The Greek Example

What would you do if you’d lent loadsamoney to someone and they didn’t pay you back as agreed because they were unemployed and didn’t have the necessary? Would you demand they stop eating so they could repay a bit? Would you start taking stuff from them in lieu of interest payments? Would you threaten them with even worse deprivation, if they didn’t repay in full as agreed? Or would you realise you’d been stupid to lend them all that money in the first place without checking their ability to repay, without even checking if they had a job with some regular income?

Greece can’t repay its debts and the more austerity is enforced, the less able will Greece become. Unemployment already stands at 26% with youth unemployment around 55%. More austerity will only increase those figures reducing Greece’s capability. Martin Wolf suggests the loans to Greece were made recklessly, without due diligence, because the purpose of the loans was not to help Greece but to protect the Euro [‘Greek debt and a default of statesmanship’, Financial Times, 28/1/2015]. Greece exiting would be an example others might follow. So, while exit could be damaging for Greece, for the Euro it would be disastrous, reducing it to the category of an exchange rate peg, rather than a solid currency.

In the aftermath of the 2008 crash, there was much debate as to whether stimulus or austerity would be the best way to return economies to health. The 1930s experience, addressed by the application of common sense and common humanity, saw economies revived by the stimulus exampled by Roosevelt’s New Deal. This hard-learned lesson has been highlighted before at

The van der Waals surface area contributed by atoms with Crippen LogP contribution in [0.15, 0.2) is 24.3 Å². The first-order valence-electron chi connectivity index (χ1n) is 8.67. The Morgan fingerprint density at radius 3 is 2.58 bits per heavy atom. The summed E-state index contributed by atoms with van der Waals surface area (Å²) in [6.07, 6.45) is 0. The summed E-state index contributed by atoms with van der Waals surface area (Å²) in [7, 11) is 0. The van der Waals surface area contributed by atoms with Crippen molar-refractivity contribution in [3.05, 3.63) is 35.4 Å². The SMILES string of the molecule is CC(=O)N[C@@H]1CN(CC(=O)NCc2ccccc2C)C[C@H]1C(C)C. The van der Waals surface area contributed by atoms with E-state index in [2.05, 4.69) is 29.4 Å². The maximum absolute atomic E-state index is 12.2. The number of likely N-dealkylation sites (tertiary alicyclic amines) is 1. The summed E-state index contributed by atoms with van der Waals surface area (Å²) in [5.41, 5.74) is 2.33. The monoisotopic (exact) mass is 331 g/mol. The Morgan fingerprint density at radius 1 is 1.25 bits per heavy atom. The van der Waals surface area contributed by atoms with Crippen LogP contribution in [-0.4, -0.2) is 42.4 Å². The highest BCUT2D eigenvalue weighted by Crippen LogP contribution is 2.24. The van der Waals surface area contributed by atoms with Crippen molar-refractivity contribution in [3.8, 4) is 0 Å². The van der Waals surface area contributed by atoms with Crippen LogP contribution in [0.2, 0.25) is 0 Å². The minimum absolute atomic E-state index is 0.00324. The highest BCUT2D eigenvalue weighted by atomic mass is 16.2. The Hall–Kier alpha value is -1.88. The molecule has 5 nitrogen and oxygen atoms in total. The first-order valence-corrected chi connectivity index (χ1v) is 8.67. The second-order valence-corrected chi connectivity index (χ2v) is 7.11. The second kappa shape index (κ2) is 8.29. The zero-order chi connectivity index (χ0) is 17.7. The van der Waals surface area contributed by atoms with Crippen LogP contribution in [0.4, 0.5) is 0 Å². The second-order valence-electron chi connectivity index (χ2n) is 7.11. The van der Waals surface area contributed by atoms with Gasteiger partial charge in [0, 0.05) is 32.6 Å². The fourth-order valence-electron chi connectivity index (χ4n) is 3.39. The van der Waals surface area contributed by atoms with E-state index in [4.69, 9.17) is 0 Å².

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Je Suis un Humain

For a short while on 11th January 2015, an estimated 1.5 million people were brought together in Paris as a homogeneous entity, along with a further estimated 2.5 million elsewhere in France. They represented huge diversity of race, religion, age, ability, interests and political allegiance. What brought them together for that brief moment was their common protest against the violence meted out to individuals who in these post-enlightenment times, had not broken any law, but had merely exercised their right to freedom of speech. Though few of the protesters might agree with the Charlie Hebdo line, the protest was in defence of their right to express it, and the shared horror at the premeditated violence visited on them.

That spontaneous moment of universal protest is now complete.  But the mindless abuse of Muslims was almost immediate.  Those aggressive reactions could well seed equal and opposite responses. So the world might continue its progression in the wrong direction, refusing to learn any lessons from the simple minded ‘war on terrorism’ declared by George W Bush after 9/11 and supported by our very own Tony Blair.  The time for simplistic generalisations is surely over; the struggle must begin for some deeper understanding on which to base action.

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